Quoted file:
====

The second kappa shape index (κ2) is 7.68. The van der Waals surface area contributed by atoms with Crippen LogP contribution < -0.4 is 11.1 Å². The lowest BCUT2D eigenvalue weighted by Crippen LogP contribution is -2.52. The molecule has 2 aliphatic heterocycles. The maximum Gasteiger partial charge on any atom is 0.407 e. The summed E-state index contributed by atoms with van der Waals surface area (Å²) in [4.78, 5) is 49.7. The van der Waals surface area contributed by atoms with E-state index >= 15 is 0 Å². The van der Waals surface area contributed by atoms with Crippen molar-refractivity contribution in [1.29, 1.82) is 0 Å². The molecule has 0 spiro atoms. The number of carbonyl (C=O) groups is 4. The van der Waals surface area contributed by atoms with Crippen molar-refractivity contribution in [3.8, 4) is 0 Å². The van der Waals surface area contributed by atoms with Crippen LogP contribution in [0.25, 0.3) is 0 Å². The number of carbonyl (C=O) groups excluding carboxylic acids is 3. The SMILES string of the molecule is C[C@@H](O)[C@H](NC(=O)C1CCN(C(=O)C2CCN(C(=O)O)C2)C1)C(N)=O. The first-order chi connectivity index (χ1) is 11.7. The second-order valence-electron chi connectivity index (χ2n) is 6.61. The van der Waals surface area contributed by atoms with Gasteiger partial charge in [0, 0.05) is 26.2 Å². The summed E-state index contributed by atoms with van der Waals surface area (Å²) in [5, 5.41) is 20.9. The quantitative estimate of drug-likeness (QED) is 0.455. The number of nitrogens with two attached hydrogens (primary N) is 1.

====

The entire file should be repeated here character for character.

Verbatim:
The second kappa shape index (κ2) is 7.68. The van der Waals surface area contributed by atoms with Crippen LogP contribution < -0.4 is 11.1 Å². The lowest BCUT2D eigenvalue weighted by Crippen LogP contribution is -2.52. The molecule has 2 aliphatic heterocycles. The maximum Gasteiger partial charge on any atom is 0.407 e. The summed E-state index contributed by atoms with van der Waals surface area (Å²) in [4.78, 5) is 49.7. The van der Waals surface area contributed by atoms with E-state index >= 15 is 0 Å². The van der Waals surface area contributed by atoms with Crippen molar-refractivity contribution in [1.29, 1.82) is 0 Å². The molecule has 0 spiro atoms. The number of carbonyl (C=O) groups is 4. The van der Waals surface area contributed by atoms with Crippen molar-refractivity contribution in [3.8, 4) is 0 Å². The van der Waals surface area contributed by atoms with Crippen LogP contribution in [0.25, 0.3) is 0 Å². The number of carbonyl (C=O) groups excluding carboxylic acids is 3. The SMILES string of the molecule is C[C@@H](O)[C@H](NC(=O)C1CCN(C(=O)C2CCN(C(=O)O)C2)C1)C(N)=O. The first-order chi connectivity index (χ1) is 11.7. The second-order valence-electron chi connectivity index (χ2n) is 6.61. The van der Waals surface area contributed by atoms with Gasteiger partial charge in [0, 0.05) is 26.2 Å². The summed E-state index contributed by atoms with van der Waals surface area (Å²) in [5, 5.41) is 20.9. The quantitative estimate of drug-likeness (QED) is 0.455. The number of nitrogens with two attached hydrogens (primary N) is 1.